Tempting chocolate bars by the till will give way to attractively-priced, unsalted nuts as part of a ‘unique’ research project in Dutch supermarkets.
The year-long study in eight Coop shops aims to see whether a ‘supreme nudge’ can give consumers the incentive to shop for healthier products and improve their lifestyles and heart health.
Costs for products like sugary drinks will go up, while there will be price promotions for healthier products. A smiley or thumbs-up sticker will point out good choices, which could also be placed in impulse buy racks.
Although the supermarket stock will not change overall, in four test supermarkets, prices and locations of products will. Four other supermarkets will see no change and will be monitored as controls.
The project, which unites the Dutch Heart Foundation, health ministry and universities and teaching hospitals including the Amsterdam UMC, aims to do something about the health differences between richer and poorer neighbourhoods, where life expectancy can be six years shorter on average.
‘The areas that have been chosen have a lower so-called socio-economic position,’ researcher Josine Stuber told DutchNews.nl. ‘People who live in these areas are more likely on average to have diabetes and heart problems.’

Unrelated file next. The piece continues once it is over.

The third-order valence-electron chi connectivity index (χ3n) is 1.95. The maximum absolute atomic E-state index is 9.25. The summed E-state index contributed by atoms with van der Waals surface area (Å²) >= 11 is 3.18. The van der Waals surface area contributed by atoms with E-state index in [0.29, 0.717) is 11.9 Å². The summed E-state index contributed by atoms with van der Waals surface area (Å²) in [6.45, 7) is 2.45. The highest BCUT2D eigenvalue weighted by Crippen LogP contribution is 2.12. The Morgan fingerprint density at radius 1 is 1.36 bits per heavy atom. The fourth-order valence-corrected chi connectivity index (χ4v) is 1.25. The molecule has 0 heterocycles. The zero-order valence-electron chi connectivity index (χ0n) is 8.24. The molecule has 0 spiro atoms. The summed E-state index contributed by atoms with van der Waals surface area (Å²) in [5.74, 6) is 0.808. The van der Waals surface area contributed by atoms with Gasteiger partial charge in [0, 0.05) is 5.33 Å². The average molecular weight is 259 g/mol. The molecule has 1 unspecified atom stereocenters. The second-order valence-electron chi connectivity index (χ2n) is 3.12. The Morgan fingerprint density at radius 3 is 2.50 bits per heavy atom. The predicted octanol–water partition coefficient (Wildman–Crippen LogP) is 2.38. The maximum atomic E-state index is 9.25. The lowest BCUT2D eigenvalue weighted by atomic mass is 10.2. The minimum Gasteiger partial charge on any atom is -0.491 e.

‘The health differences are very large in the Netherlands and we want to do something about it, to make healthier products more attractive and accessible to everyone. Sugar-rich drinks which could sometimes go up in price while drinks with no sugar could sometimes have discounts. That’s the nudge.’
As part of the five-year research project, Supreme Nudge, researchers are looking for 115 regular clients in each supermarket, which are in smaller villages where they are likely to provide the majority of shopping for local residents. They will monitor shopping habits, and via a blood sample, any changes in cholesterol, blood sugar and waist measurement after what might be a year of healthier eating.
‘I think a lot of people know that vegetables are healthy but there is so much unhealthy food available in the supermarket and you are so easily tempted by all sorts of delicious things,’ said Stuber. ‘This is why we want to make healthier things more attractive and eye-catching, so people are more likely to buy and eat them. This is a unique project: price rises are very sensitive for supermarkets because nobody wants to be more expensive than the competition.’
A spokeswoman for the Dutch Heart Foundation said they had high hopes that if the project shows health improvements, it could encourage wider changes in responsible businesses. ‘Stock and promotions in supermarkets are primarily aimed at stimulating unhealthy eating and drinking right now,’ Carolien Martens said. ‘This needs to change. The initial results from a study in a virtual supermarket show that you can provoke positive changes and make it easier for the consumer to make healther choices.’
The research project is based around foods in the Dutch nutrition authority Voedingcentrum’s ‘healthy five’. DutchNews.nl has contacted Coop supermarkets for a comment.
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